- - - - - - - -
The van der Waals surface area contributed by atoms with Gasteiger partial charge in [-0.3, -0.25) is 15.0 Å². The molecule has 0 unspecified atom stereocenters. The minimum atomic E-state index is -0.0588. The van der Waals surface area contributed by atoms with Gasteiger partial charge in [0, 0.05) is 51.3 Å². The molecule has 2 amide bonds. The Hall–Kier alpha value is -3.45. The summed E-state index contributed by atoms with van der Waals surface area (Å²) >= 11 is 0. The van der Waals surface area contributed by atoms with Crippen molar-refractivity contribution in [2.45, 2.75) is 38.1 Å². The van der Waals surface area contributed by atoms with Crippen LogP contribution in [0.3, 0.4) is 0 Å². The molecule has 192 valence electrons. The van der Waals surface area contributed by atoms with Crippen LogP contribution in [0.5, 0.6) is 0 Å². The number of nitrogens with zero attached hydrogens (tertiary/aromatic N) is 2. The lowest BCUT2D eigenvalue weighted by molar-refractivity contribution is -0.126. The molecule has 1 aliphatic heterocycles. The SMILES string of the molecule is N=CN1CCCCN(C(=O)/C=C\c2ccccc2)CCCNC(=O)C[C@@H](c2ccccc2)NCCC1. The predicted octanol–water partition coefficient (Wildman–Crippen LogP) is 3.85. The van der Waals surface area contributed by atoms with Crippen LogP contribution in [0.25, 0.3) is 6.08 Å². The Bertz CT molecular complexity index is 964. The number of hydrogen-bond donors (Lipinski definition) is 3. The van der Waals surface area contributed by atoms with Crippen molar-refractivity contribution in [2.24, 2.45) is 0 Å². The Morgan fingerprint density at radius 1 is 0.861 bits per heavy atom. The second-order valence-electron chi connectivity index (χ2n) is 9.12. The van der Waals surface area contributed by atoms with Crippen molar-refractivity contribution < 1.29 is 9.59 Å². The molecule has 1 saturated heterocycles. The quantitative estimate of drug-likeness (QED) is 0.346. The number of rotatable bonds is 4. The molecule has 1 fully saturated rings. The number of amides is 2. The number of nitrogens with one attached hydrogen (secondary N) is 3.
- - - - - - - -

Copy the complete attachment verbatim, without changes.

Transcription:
The van der Waals surface area contributed by atoms with Gasteiger partial charge in [-0.3, -0.25) is 15.0 Å². The molecule has 0 unspecified atom stereocenters. The minimum atomic E-state index is -0.0588. The van der Waals surface area contributed by atoms with Gasteiger partial charge in [0, 0.05) is 51.3 Å². The molecule has 2 amide bonds. The Hall–Kier alpha value is -3.45. The summed E-state index contributed by atoms with van der Waals surface area (Å²) >= 11 is 0. The van der Waals surface area contributed by atoms with Crippen molar-refractivity contribution in [2.45, 2.75) is 38.1 Å². The van der Waals surface area contributed by atoms with Crippen LogP contribution in [0.3, 0.4) is 0 Å². The molecule has 192 valence electrons. The van der Waals surface area contributed by atoms with Crippen LogP contribution in [0.5, 0.6) is 0 Å². The number of nitrogens with zero attached hydrogens (tertiary/aromatic N) is 2. The lowest BCUT2D eigenvalue weighted by molar-refractivity contribution is -0.126. The molecule has 1 aliphatic heterocycles. The SMILES string of the molecule is N=CN1CCCCN(C(=O)/C=C\c2ccccc2)CCCNC(=O)C[C@@H](c2ccccc2)NCCC1. The predicted octanol–water partition coefficient (Wildman–Crippen LogP) is 3.85. The van der Waals surface area contributed by atoms with Crippen LogP contribution in [0.25, 0.3) is 6.08 Å². The Bertz CT molecular complexity index is 964. The number of hydrogen-bond donors (Lipinski definition) is 3. The van der Waals surface area contributed by atoms with Crippen molar-refractivity contribution in [2.24, 2.45) is 0 Å². The Morgan fingerprint density at radius 1 is 0.861 bits per heavy atom. The second-order valence-electron chi connectivity index (χ2n) is 9.12. The van der Waals surface area contributed by atoms with Crippen molar-refractivity contribution < 1.29 is 9.59 Å². The molecule has 1 saturated heterocycles. The quantitative estimate of drug-likeness (QED) is 0.346. The number of rotatable bonds is 4. The molecule has 1 fully saturated rings. The number of amides is 2. The number of nitrogens with one attached hydrogen (secondary N) is 3.